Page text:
Useless lie detectors and wasted money: the cost of irrationality

Eriksson, Anders, and Francisco Lacerda. “Charlatanry in forensic speech science: A problem to be taken seriously.International Journal of Speech, Language and the Law 14.2 (2007): 169-193.


I came across this study while doing research on false rape accusations… yes i get around. :P


In the peer-reviewed academic article “Charlatanry in forensic speech science”, the authors reviewed 50 years of lie detector research and came to the conclusion that there is no scientific evidence supporting that lie detectors actually work.[24] Lie detector manufacturer Nemesysco threatened to sue the academic publisher for libel resulting in removal of the article from online databases. In a letter to the publisher, Nemesysco’s lawyers wrote that the authors of the article could be sued for defamation if they wrote on the subject again.[25][26]




A lie detector which can reveal lie and deception in some automatic and perfectly

reliable way is an old idea we have often met with in science fiction books and comic

strips. This is all very well. It is when machines claimed to be lie detectors appear

in the context of criminal investigations or security applications that we need to be

concerned. In the present paper we will describe two types of ‘deception’ or ‘stress

detectors’ (euphemisms to refer to what quite clearly are known as ‘lie detectors’). Both

types of detection are claimed to be based on voice analysis but we found no scientific

evidence to support the manufacturers’ claims. Indeed, our review of scientific studies

will show that these machines perform at chance level when tested for reliability. Given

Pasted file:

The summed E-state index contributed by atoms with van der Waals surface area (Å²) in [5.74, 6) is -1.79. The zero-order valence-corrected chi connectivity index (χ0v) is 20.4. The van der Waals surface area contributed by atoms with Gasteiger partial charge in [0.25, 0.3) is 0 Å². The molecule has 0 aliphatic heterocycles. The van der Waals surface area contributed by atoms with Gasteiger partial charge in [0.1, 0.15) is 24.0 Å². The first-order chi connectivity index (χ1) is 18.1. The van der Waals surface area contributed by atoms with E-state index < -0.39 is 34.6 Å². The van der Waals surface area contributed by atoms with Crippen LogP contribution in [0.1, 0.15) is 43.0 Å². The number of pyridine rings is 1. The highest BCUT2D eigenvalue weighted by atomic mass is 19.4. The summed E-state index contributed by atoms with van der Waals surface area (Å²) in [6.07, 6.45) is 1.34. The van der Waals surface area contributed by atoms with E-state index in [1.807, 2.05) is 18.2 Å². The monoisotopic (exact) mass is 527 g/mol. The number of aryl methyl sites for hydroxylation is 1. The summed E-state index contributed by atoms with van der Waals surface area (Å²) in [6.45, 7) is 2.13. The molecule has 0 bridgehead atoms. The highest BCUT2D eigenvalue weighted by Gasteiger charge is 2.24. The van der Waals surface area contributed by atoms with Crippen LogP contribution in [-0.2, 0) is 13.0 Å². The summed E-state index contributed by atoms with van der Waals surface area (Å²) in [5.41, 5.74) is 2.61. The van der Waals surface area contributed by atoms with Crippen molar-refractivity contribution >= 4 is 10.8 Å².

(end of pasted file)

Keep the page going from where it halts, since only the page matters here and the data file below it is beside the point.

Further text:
such results and the absence of scientific support for the underlying principles it is

justified to view the use of these machines as charlatanry and we argue that there

are serious ethical and security reasons to demand that responsible authorities and

institutions should not get involved in such practices.

keywords: lie detector, charlatanry, voice stress analysis, psychological

stress evaluator, microtremor, layered voice analysis, airport




To keep this distinction in mind has methodological implications. It seems

reasonable, from a methodological point of view, to begin by determining

the validity of a suggested method before it makes much sense to study its

reliability. If the method can be shown to lack validity altogether it will as a

consequence also be unreliable and carrying out a reliability test meaningless.

If the validity is not known it will be a ‘black box’ whose reliability, if any,

will remain unexplained. We must keep in mind, however, that validity and

reliability are not all or nothing concepts. A method may be valid to a degree

and reliability may range from very poor to almost perfect. At the far end of

the negative scale we find things like astrology. It would be a complete waste of

time to design experiments to determine how precisely horoscopes may predict

future events when we know that the validity of the method is non-existent. At

the positive end of the scale we find methods like DNA testing whose validity

is solidly supported by scientific evidence and whose reliability is extremely

high, albeit not perfect.